Sierra Club Home Page   Environmental Update  
chapter button
Explore, enjoy and protect the planet
Click here to visit the Member Center.         
Take Action
Get Outdoors
Join or Give
Inside Sierra Club
Press Room
Politics & Issues
Sierra Magazine
Sierra Club Books
Apparel and Other Merchandise
Contact Us

Join the Sierra ClubWhy become a member?

Planet Main
In This Section
  March 2003 Features:
Support Swells for Wild Utah
Bush Chips Away at Clean Air Act
Clean Power Comes on Strong
Get Out, Get Active
From the Editor
Search for an Article
Free Subscription
Back Issues

The Planet
Recreation, Restoration Key to Vibrant Forests

By Tom Valtin

Printer-friendly version of this page

When the Sierra Club was founded 111 years ago, one of its main goals was to protect the forests of the Sierra Nevada. With passing decades, the Club's scope expanded to embrace the protection and healthy management of forests from coast to coast. It is no coincidence that the Sierra Club came into existence the year after the first national forests were established.

The 1891 Forest Reserve Act that created these first special forests proclaimed: "No national forest shall be established, except to improve and protect the forest within the boundaries, or for the purpose of securing favorable conditions of water flows, and to furnish a continuous supply of timber for the use and necessities of the citizens of the United States."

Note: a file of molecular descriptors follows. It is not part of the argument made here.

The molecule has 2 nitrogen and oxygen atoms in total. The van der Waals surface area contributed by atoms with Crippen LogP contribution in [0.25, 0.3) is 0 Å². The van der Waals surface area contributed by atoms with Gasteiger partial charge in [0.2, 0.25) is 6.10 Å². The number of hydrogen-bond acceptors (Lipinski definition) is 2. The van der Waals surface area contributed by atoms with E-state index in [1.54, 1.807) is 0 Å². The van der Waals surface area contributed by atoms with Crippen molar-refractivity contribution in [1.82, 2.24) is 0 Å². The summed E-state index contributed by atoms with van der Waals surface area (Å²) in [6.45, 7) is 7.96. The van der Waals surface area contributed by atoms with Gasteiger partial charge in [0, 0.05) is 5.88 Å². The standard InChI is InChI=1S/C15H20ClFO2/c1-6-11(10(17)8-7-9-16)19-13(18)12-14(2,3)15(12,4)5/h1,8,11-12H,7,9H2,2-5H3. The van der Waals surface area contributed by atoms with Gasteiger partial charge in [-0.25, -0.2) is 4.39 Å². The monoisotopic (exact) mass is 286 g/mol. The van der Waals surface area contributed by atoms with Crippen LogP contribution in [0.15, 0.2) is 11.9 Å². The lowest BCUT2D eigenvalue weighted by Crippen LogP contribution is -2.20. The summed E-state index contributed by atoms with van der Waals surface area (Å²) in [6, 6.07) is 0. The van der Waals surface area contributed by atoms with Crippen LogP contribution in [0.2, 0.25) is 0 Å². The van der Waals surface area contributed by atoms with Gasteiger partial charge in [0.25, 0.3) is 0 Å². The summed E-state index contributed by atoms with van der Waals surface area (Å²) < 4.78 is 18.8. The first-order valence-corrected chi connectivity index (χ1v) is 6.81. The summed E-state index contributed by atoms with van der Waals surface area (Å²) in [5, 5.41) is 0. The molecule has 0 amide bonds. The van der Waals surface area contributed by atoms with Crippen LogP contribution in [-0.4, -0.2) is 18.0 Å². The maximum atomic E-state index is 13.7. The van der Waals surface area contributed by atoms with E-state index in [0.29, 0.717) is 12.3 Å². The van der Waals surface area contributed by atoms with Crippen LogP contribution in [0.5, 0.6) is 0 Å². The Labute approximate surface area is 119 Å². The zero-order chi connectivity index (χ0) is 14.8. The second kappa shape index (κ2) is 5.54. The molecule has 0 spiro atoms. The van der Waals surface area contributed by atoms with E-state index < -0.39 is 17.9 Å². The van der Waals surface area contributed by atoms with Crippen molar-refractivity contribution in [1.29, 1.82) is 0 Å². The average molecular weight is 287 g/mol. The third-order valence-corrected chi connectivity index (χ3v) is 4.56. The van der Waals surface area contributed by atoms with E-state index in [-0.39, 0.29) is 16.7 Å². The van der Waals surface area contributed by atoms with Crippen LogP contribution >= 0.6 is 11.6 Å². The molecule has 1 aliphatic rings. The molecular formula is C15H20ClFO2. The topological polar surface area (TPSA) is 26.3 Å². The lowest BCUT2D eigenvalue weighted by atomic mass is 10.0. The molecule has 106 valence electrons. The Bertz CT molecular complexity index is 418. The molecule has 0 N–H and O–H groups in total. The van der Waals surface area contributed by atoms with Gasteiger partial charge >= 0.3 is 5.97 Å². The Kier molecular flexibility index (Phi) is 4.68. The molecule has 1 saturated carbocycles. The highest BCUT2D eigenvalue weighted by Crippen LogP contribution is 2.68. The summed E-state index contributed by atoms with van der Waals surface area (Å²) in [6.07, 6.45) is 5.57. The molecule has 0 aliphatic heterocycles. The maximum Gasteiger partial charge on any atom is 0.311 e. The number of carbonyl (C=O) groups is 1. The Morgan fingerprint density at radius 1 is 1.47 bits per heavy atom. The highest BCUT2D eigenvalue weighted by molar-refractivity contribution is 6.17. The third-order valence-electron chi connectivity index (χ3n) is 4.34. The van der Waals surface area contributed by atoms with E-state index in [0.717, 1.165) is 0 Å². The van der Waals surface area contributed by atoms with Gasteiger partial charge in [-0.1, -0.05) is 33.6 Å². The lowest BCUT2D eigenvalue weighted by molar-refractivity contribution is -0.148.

For the first half of its history, the U.S. Forest Service tended the national forests with an approach of stewardship and protection. But from World War II to the late 1990s, the agency tilted more toward industrial timber production, treating the forests like tree plantations.

Rx for Healthy National Forests
Defend the public's right to be involved in the management of federal lands.

Protect the more than 60 million acres of still-roadless and wild forests from roadbuilding and other harmful activities.

End commercial logging and logging-road construction on federal public lands.

Restore damaged forests - improve water quality, replant trees and other native plant species, properly maintain or decommission old logging roads, recover depleted fish and wildlife species.

Decades of citizen activism, legal challenges, legislative reforms, wilderness designations, and some protective regulations have helped to reduce a totally unsustainable timber sale program to a much lower level. The Roadless Area Conservation Rule designed by the Clinton administration represented a historic change from decades of exploitation of wild forests to a protective strategy that values wild roadless forests for their ecological benefits. However, since the Bush administration came into power, it has moved to reduce public involvement and agency accountability and dramatically increase commercial logging.